The Minister sets out in subsection (1) that to do X, Y and Z does not infringe copyright. He goes on in subsections (2), (3) and (4) to constrain that to such an extent that almost the right in subsection (1) no longer exists; it narrows it and narrows it and narrows it until it has almost no meaning. That is a pattern throughout the Bill. I cannot but be impressed by the argument made by the Leader of the Seanad when he concluded his remarks on the Bill by thanking the Minister, his officials and Dick Doyle for writing the Bill. I do not know where he got that idea, but it is fantastic. Somebody must have told Senator Cassidy this. The more one reads the Bill, the more one thinks the Senator has a point.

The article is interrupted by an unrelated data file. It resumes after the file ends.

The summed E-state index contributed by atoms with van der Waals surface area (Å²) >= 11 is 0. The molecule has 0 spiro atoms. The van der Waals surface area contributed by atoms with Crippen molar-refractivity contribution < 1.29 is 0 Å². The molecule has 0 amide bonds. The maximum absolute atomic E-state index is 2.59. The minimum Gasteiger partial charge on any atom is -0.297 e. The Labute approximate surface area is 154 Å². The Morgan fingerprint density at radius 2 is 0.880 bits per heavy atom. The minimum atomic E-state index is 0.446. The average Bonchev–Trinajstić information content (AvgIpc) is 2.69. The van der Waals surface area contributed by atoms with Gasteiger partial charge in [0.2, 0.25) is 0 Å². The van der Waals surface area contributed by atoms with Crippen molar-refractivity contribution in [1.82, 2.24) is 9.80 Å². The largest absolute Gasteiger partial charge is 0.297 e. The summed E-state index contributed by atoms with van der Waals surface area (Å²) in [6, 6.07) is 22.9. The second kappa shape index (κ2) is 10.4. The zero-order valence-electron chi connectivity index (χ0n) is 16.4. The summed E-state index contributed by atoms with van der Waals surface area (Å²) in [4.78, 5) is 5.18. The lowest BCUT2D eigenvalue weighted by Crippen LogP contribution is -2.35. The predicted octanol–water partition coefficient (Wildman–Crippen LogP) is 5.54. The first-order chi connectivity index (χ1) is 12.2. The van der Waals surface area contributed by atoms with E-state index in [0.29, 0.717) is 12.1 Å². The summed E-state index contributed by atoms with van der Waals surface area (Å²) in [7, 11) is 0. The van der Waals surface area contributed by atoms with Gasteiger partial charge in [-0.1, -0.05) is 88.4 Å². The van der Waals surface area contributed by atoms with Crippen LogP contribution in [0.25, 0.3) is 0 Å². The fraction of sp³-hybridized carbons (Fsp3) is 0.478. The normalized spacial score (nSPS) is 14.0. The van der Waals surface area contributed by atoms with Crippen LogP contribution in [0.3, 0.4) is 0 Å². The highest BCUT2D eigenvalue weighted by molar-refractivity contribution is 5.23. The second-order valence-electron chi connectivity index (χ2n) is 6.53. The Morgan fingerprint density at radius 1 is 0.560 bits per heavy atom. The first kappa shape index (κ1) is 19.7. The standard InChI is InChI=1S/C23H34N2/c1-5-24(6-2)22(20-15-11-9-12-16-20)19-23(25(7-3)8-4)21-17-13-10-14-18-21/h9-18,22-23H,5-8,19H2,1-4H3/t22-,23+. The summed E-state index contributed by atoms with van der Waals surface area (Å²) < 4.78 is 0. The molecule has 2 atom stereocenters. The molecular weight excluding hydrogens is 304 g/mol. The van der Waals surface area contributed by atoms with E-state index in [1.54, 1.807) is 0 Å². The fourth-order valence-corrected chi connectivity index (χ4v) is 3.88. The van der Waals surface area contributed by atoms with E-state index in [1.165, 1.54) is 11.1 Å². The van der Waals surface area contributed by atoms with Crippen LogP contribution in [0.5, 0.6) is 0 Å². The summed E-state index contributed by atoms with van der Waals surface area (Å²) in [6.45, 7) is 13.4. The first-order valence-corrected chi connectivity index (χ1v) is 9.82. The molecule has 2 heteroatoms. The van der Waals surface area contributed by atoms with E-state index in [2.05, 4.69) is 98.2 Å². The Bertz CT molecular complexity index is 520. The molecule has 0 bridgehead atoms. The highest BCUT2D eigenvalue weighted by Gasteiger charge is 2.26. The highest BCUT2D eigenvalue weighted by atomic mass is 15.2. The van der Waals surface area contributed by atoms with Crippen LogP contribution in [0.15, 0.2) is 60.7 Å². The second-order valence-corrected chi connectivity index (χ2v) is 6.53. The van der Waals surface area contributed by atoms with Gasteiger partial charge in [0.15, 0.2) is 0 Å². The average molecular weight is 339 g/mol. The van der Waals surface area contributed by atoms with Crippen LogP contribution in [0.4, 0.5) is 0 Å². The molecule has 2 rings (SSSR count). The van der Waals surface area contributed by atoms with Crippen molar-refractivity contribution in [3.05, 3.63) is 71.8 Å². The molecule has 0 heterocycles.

Did he say that?

I would have thought the Minister of State would have more people to look up the record than I have.

We have made some progress on amendment No. 46. How stands the amendment?

Severely battered at this stage. I will consider my position for Report Stage when the Minister will have the full battery of legal ammunition to deal with it.

Amendment, by leave, withdrawn.
SECTION 52.

Amendments Nos. 47 and 48 are cognate and will be taken together by agreement.

I move amendment No. 47:

In page 46, subsection (2)(a), line 28, after "by" to insert "or on behalf of".